I vividly remember the exotic places I went to as a child.
I vividly remember the exotic - to me, at least - places I went to as a child. The smells, the cooking, the markets...all of those memories were sharpened as I read this book.
Told by 11-year-old Indigo after the death of her mother, it is about her new place - along with her brother, Robin - in South Africa. They are sent to stay with their father and the sheer perceived glamour of the place is, at first, daunting to her.
Swinging on a tyre-swing in the foreign grounds is all she wants to do. At first.
Then her father’s new life gradually creeps up on her. His new girlfriend, the exotic Beautiful, and the houseboy Zami. Not to mention Tony, the pet bushpig, who I lost my heart to and longed to hear his hooves tip tapping across my floor.
But then I longed for a lot of things at 11 - as I do now. And this book has the wonderful ability to make you remember the sheer bloody awkwardness of being 11 and not quite knowing the social niceties of dealing with new people in your life.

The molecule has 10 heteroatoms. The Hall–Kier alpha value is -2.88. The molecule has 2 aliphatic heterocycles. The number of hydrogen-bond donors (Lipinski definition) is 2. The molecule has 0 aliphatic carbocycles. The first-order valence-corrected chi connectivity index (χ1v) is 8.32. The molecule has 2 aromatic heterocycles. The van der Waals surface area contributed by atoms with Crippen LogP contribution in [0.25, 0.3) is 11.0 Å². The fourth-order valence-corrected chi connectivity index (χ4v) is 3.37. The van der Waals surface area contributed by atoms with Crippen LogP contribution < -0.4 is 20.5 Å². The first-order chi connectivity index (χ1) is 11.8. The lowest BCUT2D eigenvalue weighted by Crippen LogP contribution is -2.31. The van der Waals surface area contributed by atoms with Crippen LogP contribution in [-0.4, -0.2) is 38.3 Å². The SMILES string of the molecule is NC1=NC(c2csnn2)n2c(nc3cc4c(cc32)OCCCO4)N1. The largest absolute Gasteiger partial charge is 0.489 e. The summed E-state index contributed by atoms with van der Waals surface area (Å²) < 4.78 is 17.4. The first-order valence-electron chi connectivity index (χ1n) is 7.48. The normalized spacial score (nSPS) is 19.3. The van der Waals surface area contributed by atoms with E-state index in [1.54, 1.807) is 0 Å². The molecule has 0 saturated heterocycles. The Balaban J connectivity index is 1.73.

The social unease of South Africa is vividly portrayed, but this is a book about finding your place in a family, or in a country.
There is also mention of a silk scarf with the word Paris on it, which had me wiping away a few tears. Vincent has written a cracking novel and I can’t wait to read more from her.
Hannah Vincent will be appearing at Bookish Supper Society on September 10, with William Nicholson and Mark Hayson. Tickets from Tabl.com or Brighton Dome box office: 01273 709709/box]